MINGLE WITH MARCY

Your CEO Answers Frequently Asked Questions

By Dr. Marcy Stoll, EdD, MSN | CEO | ACEN
Bridges, Volume XIII – Issue 3, August 2019

Is a program pursuing candidacy and initial accreditation with the ACEN required to submit substantive changes?

A nursing program seeking initial accreditation must apply for Candidacy. The ACEN encourages all nursing programs to be accredited for graduates to have the maximum educational and career benefits of their education. Contrary to rumors, a nursing program does not have to have graduates or outcomes data before being accredited by the ACEN. All existing nursing programs should seek initial accreditation as soon as possible and all new nursing programs should seek initial accreditation so the first cohort of graduating students graduate from an accredited nursing program.

Programs pursuing Candidacy and initial accreditation with the ACEN must notify the ACEN of changes that occur in the program during the entire Candidacy process as both eligibility for Candidacy and Candidate status are based upon the information provided in the Candidacy Eligibility Application or the Candidacy Presentation. Changes that occur can affect the program’s eligibility to pursue the process and/or achieve initial accreditation with the ACEN. Therefore, programs must notify the ACEN of changes, which include, but are not limited to: changes in nurse administrator, change in status with the state regulatory agency or the accrediting body of the governing organization, changes in curriculum/options, potential addition of a new location, or implementation of distance education. Contact ACEN professional staff for guidance related to any change and the potential need to report a change. The ACEN must be notified of all changes no less than four months prior to the change, or as soon as possible for any unexpected changes. The notification should be in writing and should address the selected Criteria from the Candidacy Presentation related to the change (e.g., all of the Standard 4 Curriculum Criteria for a change in the curriculum and/or new option). Failure to notify the ACEN of changes may delay or jeopardize a nursing program from being approved for Candidacy, hosting an initial accreditation visit, or being granted initial accreditation by the Board of Commissioners.

Learn more about Candidacy here.

How often are programs reviewed by the ACEN after being granted initial accreditation?

Initial accreditation is the first peer review process for a candidate nursing program seeking accreditation with the ACEN. Once a nursing program is granted initial accreditation, continuing accreditation is the cyclical peer review process for an accredited nursing program to maintain accreditation with the ACEN.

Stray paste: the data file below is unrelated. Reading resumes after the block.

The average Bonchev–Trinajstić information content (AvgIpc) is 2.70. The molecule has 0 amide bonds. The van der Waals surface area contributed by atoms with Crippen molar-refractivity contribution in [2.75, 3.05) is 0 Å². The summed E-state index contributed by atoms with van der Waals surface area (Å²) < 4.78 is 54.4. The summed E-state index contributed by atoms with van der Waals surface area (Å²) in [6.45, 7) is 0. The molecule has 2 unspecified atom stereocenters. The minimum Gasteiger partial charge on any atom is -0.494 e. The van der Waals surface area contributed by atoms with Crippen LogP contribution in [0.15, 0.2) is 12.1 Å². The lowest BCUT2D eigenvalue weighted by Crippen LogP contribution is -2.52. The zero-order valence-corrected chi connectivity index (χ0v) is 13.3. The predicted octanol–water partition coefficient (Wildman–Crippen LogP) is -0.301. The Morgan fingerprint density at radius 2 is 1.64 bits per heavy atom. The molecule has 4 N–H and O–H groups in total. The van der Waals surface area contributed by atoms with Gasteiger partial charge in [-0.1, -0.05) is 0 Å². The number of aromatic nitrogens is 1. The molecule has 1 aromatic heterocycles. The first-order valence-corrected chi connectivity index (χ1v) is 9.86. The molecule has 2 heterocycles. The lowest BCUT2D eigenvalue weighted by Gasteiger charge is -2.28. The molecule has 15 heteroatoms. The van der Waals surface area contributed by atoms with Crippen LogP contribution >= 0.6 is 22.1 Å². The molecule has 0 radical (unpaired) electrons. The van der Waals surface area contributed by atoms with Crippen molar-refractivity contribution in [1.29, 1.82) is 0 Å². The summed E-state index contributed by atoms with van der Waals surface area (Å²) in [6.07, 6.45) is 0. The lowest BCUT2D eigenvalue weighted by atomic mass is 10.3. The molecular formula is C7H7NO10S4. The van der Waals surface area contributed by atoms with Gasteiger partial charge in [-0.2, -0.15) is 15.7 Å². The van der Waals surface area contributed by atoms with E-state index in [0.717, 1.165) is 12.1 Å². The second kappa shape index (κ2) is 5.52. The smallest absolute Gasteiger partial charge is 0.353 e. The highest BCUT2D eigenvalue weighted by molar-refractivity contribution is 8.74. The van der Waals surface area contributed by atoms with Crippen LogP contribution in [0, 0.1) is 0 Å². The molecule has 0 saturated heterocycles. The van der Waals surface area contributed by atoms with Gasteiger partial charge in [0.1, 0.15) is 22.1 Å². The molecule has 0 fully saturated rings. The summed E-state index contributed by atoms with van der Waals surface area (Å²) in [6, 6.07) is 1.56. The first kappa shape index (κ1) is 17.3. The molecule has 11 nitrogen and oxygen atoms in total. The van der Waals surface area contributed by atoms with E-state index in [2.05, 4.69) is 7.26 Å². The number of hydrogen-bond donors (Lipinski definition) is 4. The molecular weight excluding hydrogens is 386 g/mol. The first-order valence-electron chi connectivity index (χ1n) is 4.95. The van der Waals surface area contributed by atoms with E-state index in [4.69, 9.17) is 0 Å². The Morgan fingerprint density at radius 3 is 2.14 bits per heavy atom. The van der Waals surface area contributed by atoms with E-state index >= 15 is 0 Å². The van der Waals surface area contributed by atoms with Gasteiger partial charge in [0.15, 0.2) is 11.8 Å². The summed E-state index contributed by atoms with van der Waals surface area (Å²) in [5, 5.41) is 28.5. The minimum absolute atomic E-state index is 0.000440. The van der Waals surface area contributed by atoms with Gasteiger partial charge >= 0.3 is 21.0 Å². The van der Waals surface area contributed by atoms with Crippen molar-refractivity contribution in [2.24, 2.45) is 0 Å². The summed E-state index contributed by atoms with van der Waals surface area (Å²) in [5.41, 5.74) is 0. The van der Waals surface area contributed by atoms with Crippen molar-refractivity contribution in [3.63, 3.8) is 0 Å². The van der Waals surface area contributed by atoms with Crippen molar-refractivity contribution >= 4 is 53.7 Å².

The first continuing accreditation peer review process occurs five years after initial accreditation is granted, and then the continuing accreditation peer review process occurs every eight years thereafter.

There are two reasons why a continuing accreditation peer review process would occur sooner than between the customary cyclical review process.

    1. The nursing program made or will make a significant change in the nursing program. This is known as “substantive change” and the change is so significant that the ACEN Board of Commissioners authorizes a focused visit. The Focused Visit Report provides information related to the program’s compliance with a selected number of ACEN Standards and Criteria. The Standards and Criteria to be reviewed are based on the reason for the focused visit, such as the addition of a new off-campus instructional site (e.g., where the didactic component of the nursing courses are taught) or implementation of distance education. Note, the addition of a clinical site is not a significant change in the nursing program, thus not a substantive change. See the ACEN Glossary for helpful definitions.The Focused Visit Report differs from the Substantive Change Prospectus. While the Substantive Change Prospectus outlines a proposed substantive change or describes a substantive change that occurred (e.g., decline in program outcomes), the purpose of the Focused Visit Report is to demonstrate a nursing program’s continuing compliance with the Accreditation Standards approximately six months after implementation of the substantive change.

      Learn more about a focused visit here.

 

  1. The second reason there may be a visit between accreditation cycles is related to follow-up. If a program is found in non-compliance with one or more Accreditation Standards and placed on conditions, warning, or good cause by the Board of Commissioners, then a follow-up report is required.Learn more about a follow-up visit here.

 

Schedule of Fees

The ACEN continuously looks for ways to reduce costs in order to maintain a fair and reasonable fee structure. In fact, the fee schedule for nursing programs located in the U.S. and U.S. territories has remained the same for four consecutive years, and the fee schedule for international nursing program was significantly reduced in 2019.

Candidacy is the process the ACEN uses for nursing programs seeking initial accreditation regardless of geographic location. However, the Candidacy process differs for international nursing programs. Information regarding the process for international nursing program is available here.

Candidacy is an affordable process where fees are billed in portions depending on what part of the process a nursing program is in.

  • The fee schedule for nursing programs located in the U.S. and U.S. territories is available here.
  • The fee schedule for international nursing programs is available here.
  • An Illustration of Cost with Timeline was created to clarify the costs associated with candidacy and initial accreditation.